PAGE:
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How You Know Whether to Refinance or Prepay on Your Mortgage

NEW YORK ( TheStreet) -- The rise in interest rates since spring has taken the oomph out of the refinancing craze, because a homeowner replacing a 6% loan won't save as much if the new one charges 4.5% instead of the 3.5% available last May. Still, refinancing can pay if you'll keep the mortgage long enough, so it's worth running the numbers.

It's also worthwhile to look at an alternative: keeping the old loan but making extra principal payments to pay it off early. If refinancing would produce only a small rate cut -- 1% or less, for instance -- prepayments might save more money in the long run and be less of a headache to put into action.

With a standard, fixed-rate mortgage, prepayments won't reduce your monthly payment, which is one of the chief benefits of a refinance. But by allowing you to retire the debt earlier, prepays can substantially reduce the borrower's interest costs -- which is really what refinancing is all about.

And with prepays, you don't have any fees, while a refinance can cost thousands in loan origination fees, appraisal charges and other closing costs. Also, there's no approval involved in a prepay, an important consideration if you think your refinancing application might be rejected.

Imagine you had taken out a $300,000 loan in 2006 at the going rate of 6%, for a monthly payment of about $1,800. Today, you'd still owe about $263,000. (Assuming eight years of payments had been completed.)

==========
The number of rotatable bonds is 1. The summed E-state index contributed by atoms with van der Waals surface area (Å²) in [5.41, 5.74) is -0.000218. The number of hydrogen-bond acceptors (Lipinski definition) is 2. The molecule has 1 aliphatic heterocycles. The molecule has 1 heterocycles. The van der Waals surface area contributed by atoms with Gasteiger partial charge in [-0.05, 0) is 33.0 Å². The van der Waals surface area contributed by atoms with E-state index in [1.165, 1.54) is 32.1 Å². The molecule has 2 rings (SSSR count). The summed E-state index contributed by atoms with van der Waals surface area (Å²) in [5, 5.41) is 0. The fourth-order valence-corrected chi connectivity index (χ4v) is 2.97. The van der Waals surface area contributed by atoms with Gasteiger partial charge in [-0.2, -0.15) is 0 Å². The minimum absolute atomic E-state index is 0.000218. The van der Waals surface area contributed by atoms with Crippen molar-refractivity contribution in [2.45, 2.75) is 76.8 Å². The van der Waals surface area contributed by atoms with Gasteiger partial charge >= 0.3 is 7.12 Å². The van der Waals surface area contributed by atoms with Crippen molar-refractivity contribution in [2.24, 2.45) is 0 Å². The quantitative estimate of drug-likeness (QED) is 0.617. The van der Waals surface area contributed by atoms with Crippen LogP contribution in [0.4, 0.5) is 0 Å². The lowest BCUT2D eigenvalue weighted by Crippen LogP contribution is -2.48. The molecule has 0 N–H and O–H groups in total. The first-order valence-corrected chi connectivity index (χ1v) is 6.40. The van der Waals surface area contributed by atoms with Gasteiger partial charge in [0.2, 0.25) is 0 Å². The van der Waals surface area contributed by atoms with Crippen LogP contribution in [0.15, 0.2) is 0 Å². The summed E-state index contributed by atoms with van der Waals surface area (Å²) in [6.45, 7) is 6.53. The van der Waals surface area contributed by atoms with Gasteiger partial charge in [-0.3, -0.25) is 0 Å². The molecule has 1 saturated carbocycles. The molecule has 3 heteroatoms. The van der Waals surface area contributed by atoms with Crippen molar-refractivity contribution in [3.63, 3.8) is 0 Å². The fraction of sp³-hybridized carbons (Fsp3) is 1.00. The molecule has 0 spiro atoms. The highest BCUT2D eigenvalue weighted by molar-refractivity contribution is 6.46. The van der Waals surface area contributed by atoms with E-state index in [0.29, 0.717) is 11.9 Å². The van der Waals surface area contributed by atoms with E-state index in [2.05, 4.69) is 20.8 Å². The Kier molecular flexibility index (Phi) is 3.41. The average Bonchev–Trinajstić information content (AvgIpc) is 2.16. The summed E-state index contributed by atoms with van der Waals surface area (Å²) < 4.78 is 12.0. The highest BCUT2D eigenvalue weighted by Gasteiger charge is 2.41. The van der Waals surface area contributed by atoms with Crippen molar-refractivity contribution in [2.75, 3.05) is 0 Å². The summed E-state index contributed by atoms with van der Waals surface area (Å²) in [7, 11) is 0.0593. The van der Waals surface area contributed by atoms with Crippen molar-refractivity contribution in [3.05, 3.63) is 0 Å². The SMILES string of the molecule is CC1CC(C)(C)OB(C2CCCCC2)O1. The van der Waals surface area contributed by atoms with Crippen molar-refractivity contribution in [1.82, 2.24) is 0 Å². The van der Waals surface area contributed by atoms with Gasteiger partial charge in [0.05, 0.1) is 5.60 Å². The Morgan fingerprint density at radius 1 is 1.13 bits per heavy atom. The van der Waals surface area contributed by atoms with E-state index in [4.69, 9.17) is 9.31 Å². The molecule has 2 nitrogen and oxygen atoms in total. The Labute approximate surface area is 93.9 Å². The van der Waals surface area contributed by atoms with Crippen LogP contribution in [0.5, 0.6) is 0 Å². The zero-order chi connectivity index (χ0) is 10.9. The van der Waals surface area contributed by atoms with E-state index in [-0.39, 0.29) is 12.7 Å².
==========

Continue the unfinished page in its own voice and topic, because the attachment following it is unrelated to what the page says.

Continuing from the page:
If you refinanced the balance for 22 years at 4.5%, your payment would drop to $1,571, a nice $229-per-month savings. (Taking out a new 30-year loan to replace one with just 22 years left would cut your payment more but would not pay overall because you'd add eight years of payments.)

With the new 4.5% loan, interest charges would total $151,776 over the next 22 years, compared with $211,522 over 22 years if you kept the old loan. Total savings: $59,746.

Now suppose that instead of refinancing you used that $2,000 available for closing costs to instead reduce the mortgage balance, and suppose you made $200 a month in prepays. This would cut total interest for the next 22 years to $163,294 instead of $211,522.

So the prepay option would not be quite as valuable over time, leaving you with about $163,000 in interest still to pay versus about $152,000 if you refinanced. But spread over 22 years, the difference would be fairly small.

Now suppose your current mortgage charged 5%, a common rate in 2010, instead of 6%, and you'd had it just three full years? Would it pay to refinance to 4.5%? You might not find a 27-year deal, so let's assume you'd refinance for a full 30 years.

With the refinance, you'd pay $235,683 in interest over the next 30 years. If you prepaid as described before -- $2,000 now and $200 a month -- interest would total $221,709 and the loan would be paid off in 292 months instead of 360. So the prepay option would be about $14,000 cheaper.

In this case, where a refi would cut the rate only 0.5 percentage points, the prepay would save more over the long term. The downside, of course, is you'd have to kick in that extra $200 a month on the prepay. But that $200 would go to principal, and it's money you're going to pay anyway, whatever option you choose.

Of course, different closing costs, interest rates and prepayment amounts would tip the balance among these options. (Here's a good calculator for that.)

But the bottom line is clear: As refinance rates rise, there comes a point at which prepayment on the existing mortgage is the better choice.

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